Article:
Light-Emitting Diodes (LED) are like mini, low-powered light bulbs. They have two (or sometimes more) pins, and as they are diodes, these pins allow current to travel in one direction only. This direction is indicated in two ways:

  1. The anode (or pin that goes towards positive) is longer.
  2. The cathode (or pin that goes to ground) is on the flat side of the “bulb”.
More often than not, you’ll need to use these in combination with resistors, or they will quickly burn out.

Transistor


Transistors are simple, essential components of just about every electronic device today. In essence, a transistor allows one charge to control the flow of another. In other words; when one of the pins (the middle one) receives a charge, it allows a current to flow between the other two.

The pins of a transistor are commonly called base, collector and emitter. You can think of base as the switch which, when charged, allows current to flow from the collector to the emitter (in the direction of ground).

Transistors can be used as switches (current from collector to emitter is on/off) or amplifiers (the charge applied to base exponentially affects the current flowing between the collector and emitter, as a kind of resistance).

As with LEDs, you’ll usually want to use a current-limiting resistor on the base pin.

Transistors replaced vacuum tubes, for their size and low-price manufacture. They are also used in the implementation of logic gates.

Relay


Relays are like heavy-duty transistors, which act as electrically controlled, mechanical switches. Relays usually appear in the form of a box.

The number of pins depends on the kind of relay, but they are commonly used to join two of the pins (to complete a circuit), via electro-magnetism. Sometimes a click can be heard as the relay closes the circuit.

Electro-magnetism is when a current is run through a coil of wire, producing a magnetic force. This force diminishes shortly after the flow of current does.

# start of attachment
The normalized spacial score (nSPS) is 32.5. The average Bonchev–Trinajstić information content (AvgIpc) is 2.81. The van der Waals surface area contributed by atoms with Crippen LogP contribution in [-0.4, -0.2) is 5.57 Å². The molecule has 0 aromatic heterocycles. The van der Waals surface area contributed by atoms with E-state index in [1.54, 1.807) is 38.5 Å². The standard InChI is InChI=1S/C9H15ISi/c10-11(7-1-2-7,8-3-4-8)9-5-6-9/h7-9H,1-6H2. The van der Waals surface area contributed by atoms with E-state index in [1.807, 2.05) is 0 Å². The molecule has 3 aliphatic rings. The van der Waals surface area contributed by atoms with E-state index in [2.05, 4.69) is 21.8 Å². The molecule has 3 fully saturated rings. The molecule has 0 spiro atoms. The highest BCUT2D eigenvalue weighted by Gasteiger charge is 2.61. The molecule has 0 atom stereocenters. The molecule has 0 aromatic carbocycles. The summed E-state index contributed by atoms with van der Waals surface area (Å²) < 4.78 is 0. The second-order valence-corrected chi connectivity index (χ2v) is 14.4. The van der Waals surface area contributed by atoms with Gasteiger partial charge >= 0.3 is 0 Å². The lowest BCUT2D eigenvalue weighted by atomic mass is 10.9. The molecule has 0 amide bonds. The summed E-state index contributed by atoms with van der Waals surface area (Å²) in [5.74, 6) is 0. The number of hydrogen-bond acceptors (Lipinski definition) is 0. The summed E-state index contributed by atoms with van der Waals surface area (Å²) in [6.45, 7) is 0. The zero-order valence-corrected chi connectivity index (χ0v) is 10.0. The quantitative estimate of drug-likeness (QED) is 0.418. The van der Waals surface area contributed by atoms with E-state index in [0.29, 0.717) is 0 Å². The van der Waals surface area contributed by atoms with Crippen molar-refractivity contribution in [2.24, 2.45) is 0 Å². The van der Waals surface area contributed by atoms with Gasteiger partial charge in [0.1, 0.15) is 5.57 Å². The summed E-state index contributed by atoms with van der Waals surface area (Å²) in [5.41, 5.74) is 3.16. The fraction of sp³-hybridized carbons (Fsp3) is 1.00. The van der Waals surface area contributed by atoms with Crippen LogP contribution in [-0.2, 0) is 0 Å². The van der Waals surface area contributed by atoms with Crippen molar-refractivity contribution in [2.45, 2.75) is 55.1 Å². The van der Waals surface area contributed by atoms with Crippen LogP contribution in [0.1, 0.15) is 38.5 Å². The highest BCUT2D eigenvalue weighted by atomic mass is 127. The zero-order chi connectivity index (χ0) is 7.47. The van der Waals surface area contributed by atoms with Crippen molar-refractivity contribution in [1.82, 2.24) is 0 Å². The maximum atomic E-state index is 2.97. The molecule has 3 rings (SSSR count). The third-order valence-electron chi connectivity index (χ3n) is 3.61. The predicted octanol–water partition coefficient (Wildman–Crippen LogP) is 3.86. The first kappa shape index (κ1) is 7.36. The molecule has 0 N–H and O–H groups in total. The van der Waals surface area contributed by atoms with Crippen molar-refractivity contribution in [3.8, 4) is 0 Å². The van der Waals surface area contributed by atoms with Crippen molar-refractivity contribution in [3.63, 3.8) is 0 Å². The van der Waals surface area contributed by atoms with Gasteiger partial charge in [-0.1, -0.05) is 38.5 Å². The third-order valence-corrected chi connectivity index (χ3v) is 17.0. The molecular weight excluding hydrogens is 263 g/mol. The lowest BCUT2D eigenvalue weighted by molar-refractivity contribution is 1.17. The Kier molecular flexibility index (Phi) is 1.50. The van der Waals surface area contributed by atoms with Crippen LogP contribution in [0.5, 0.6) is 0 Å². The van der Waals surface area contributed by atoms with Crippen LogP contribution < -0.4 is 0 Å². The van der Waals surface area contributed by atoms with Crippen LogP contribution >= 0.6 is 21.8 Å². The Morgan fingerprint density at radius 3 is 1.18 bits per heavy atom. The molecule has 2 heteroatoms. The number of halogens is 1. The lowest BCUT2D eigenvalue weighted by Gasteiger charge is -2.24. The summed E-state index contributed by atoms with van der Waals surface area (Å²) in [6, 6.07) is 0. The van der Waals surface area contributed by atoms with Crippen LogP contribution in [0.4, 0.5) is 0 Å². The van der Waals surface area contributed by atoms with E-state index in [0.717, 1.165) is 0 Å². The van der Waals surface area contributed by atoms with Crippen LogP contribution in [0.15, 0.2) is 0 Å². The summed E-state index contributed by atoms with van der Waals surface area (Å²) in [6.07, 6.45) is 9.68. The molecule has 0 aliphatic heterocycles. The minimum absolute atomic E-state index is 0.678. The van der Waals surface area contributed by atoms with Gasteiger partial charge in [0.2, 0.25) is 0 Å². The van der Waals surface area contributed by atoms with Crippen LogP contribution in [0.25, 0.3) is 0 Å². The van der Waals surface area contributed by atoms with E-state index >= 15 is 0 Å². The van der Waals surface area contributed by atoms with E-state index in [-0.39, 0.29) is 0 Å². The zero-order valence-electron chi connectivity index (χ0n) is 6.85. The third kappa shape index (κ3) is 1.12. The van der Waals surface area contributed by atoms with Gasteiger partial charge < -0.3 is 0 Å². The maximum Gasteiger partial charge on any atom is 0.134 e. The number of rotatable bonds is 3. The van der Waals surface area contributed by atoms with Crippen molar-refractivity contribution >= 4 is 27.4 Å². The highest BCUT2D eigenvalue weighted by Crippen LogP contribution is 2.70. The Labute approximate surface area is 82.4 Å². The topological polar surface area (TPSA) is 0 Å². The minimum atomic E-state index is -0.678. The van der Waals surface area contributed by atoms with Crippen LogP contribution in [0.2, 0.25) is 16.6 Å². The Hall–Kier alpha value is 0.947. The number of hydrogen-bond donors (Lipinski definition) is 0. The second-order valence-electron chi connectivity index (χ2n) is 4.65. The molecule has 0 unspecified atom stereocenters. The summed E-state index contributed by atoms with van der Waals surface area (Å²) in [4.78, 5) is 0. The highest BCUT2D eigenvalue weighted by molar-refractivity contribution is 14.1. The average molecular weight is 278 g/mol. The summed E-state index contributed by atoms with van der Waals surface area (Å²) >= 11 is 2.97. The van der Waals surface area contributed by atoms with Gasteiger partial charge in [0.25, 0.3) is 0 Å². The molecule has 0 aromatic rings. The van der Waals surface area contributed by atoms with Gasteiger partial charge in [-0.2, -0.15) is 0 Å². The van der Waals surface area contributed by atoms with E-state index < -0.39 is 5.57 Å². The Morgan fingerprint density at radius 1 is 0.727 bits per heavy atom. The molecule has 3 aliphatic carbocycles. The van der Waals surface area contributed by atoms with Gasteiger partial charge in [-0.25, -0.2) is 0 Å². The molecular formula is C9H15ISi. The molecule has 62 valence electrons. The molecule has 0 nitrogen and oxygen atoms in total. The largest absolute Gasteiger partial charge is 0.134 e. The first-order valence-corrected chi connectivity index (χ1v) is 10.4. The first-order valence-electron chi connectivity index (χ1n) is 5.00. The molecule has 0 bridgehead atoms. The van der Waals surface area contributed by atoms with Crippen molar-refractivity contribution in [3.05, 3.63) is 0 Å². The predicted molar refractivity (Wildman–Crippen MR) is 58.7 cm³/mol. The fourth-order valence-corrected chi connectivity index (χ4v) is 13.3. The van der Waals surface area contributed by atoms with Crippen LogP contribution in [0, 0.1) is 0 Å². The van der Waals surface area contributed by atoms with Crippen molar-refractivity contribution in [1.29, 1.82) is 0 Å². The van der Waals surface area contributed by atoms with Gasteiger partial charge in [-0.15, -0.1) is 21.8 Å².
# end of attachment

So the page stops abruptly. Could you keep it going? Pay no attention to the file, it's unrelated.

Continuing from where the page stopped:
Motor


Motors are mechanical devices capable of deriving motion through electro-magnetism as current is applied to a coil of wire contained in the chassis of the motor.

Motors draw far more current than LEDs (for example) and should be used in conjunction with a suitable transistor or relay. It’s not uncommon to connect multiple motors to a relay PCB, for devices involving Arduino, Raspberry Pi and motors.

Motors are also used in conjunction with diodes to prevent sudden voltage spikes being send back into controllers (like Arduino or Raspberry Pi). These diodes are commonly referred to as flyback diodes.

Servo


Servos are a form of motor which allow very accurate movement (by degrees). They usually contain a motor component and a sensor component (to determine the precise adjustments needed for angular granularity).

Servos take a timed pulse of current and translate it into the required angle. The motor then rotates the shaft until the sensor determines that the desired angle has been achieved.

There are two common types of servos; fixed range and continuous rotation servos. Fixed range servos can only move within a fixed range (e.g. 0° to 180°). Continuous rotation servos can rotate a full 360° and keep on going!

They usually have three pins; positive, ground and control.